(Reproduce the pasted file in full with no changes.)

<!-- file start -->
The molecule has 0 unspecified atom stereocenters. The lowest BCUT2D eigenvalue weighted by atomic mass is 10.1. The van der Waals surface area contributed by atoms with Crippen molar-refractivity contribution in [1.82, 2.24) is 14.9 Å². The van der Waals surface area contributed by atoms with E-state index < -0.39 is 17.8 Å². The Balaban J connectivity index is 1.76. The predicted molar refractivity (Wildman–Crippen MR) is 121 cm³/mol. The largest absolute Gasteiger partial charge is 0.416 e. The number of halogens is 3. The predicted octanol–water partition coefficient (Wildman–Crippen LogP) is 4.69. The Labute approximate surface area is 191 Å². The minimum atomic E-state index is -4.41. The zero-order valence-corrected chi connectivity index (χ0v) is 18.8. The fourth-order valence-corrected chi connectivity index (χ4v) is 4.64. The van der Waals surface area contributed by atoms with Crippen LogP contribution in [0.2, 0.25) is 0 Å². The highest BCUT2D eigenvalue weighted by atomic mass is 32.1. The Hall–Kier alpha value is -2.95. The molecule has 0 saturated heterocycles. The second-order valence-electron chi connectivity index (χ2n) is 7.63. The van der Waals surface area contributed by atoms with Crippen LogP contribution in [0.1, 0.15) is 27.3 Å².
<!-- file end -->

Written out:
The molecule has 0 unspecified atom stereocenters. The lowest BCUT2D eigenvalue weighted by atomic mass is 10.1. The van der Waals surface area contributed by atoms with Crippen molar-refractivity contribution in [1.82, 2.24) is 14.9 Å². The van der Waals surface area contributed by atoms with E-state index < -0.39 is 17.8 Å². The Balaban J connectivity index is 1.76. The predicted molar refractivity (Wildman–Crippen MR) is 121 cm³/mol. The largest absolute Gasteiger partial charge is 0.416 e. The number of halogens is 3. The predicted octanol–water partition coefficient (Wildman–Crippen LogP) is 4.69. The Labute approximate surface area is 191 Å². The minimum atomic E-state index is -4.41. The zero-order valence-corrected chi connectivity index (χ0v) is 18.8. The fourth-order valence-corrected chi connectivity index (χ4v) is 4.64. The van der Waals surface area contributed by atoms with Crippen LogP contribution in [0.2, 0.25) is 0 Å². The highest BCUT2D eigenvalue weighted by atomic mass is 32.1. The Hall–Kier alpha value is -2.95. The molecule has 0 saturated heterocycles. The second-order valence-electron chi connectivity index (χ2n) is 7.63. The van der Waals surface area contributed by atoms with Crippen LogP contribution in [0.1, 0.15) is 27.3 Å².